Answer the questions

It is the first rule of exam-technique we should all have learned at school, but every year I am amazed at how many submissions do not answer the question. There are five criteria for each award. Each of the criteria is weighted equally and we score each out of five. So answer the questions and pick up the easy marks. Don’t waste half of your words on criteria where you have already scored 5/5 and then fail to say anything at all in response to others.

Further, make sure that you clearly answer each of the criteria in turn. If instead you give a general narrative answer, even if it addresses all the criteria, judges aren’t going to thank you for having to read it several times in order to extract and mark each one. Make the judges’ lives easier and they are likely to mark you more highly.

Don’t waste word-count

You have 1,100 words. Make them all count. So many submissions waste words. Précis rigorously. Then do so again.

A favourite example from a few years’ ago: ‘We acted for an elderly lady of great age in relation to her complex affairs. She…’ 16 words (1.5 per cent of your total) when ‘An elderly client…’ would have done just as well.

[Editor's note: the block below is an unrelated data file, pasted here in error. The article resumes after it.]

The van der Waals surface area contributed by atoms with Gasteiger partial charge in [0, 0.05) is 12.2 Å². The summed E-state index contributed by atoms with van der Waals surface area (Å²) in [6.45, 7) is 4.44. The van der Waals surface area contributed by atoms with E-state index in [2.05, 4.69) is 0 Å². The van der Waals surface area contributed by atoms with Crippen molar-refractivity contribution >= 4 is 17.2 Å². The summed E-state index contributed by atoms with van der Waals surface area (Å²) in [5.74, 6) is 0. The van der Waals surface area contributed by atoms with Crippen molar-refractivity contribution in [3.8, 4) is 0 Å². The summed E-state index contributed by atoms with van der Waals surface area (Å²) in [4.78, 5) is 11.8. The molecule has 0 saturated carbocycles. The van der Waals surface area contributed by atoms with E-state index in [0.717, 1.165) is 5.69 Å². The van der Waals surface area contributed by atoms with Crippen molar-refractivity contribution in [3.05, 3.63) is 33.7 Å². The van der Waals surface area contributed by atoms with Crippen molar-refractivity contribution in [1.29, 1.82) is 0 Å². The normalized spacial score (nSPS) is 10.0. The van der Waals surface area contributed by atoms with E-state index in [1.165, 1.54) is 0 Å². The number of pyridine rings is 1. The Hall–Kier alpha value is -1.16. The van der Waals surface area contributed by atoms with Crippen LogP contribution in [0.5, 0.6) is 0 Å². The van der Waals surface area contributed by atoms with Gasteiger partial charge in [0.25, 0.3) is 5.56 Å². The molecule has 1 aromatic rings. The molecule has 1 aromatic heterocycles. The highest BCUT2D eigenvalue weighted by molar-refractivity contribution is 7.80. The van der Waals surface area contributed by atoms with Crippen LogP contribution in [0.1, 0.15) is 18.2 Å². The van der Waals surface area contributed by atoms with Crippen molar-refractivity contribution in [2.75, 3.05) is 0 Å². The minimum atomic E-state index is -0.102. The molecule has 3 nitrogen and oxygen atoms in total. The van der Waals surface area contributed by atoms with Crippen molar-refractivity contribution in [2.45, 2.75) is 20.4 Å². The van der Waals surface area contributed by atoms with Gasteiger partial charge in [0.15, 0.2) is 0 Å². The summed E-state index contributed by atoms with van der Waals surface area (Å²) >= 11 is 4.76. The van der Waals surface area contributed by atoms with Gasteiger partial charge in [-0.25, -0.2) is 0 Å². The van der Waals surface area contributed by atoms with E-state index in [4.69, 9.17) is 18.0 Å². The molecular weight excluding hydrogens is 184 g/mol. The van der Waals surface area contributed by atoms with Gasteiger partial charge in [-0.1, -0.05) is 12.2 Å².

Avoid the marketing spiel!

You will be judged by fellow senior industry professionals who can spot flannel and hyperbole from a long way off.

In response to the question ‘what makes you different?’ a particular bugbear of mine is an answer that says: ‘Putting the client at the heart of everything we do is our USP and in our DNA’. If this really makes you different, why have I read something similar in 50 other submissions?

Most of the work in our industry is advisory. The ability to communicate clearly with clients is crucial to this. So demonstrate your ability to give clear advice, with a clear and well-written submission. If your marketing team is superb, then by all means use them. The judges’ experience, though, is that submissions written by those at the coal-face often read more convincingly.

Pay attention to spelling and grammar, and beware unnecessary adverbs and superlatives.

Big numbers (and names) are irrelevant

Many submissions make great play of the financial value of their clients or cases. Others seek reflected glory in acting for big names. Yet both of these have almost no effect on the judges. Tell us what makes your case unusual, complex or novel. Don’t simply name-drop celebrity connections.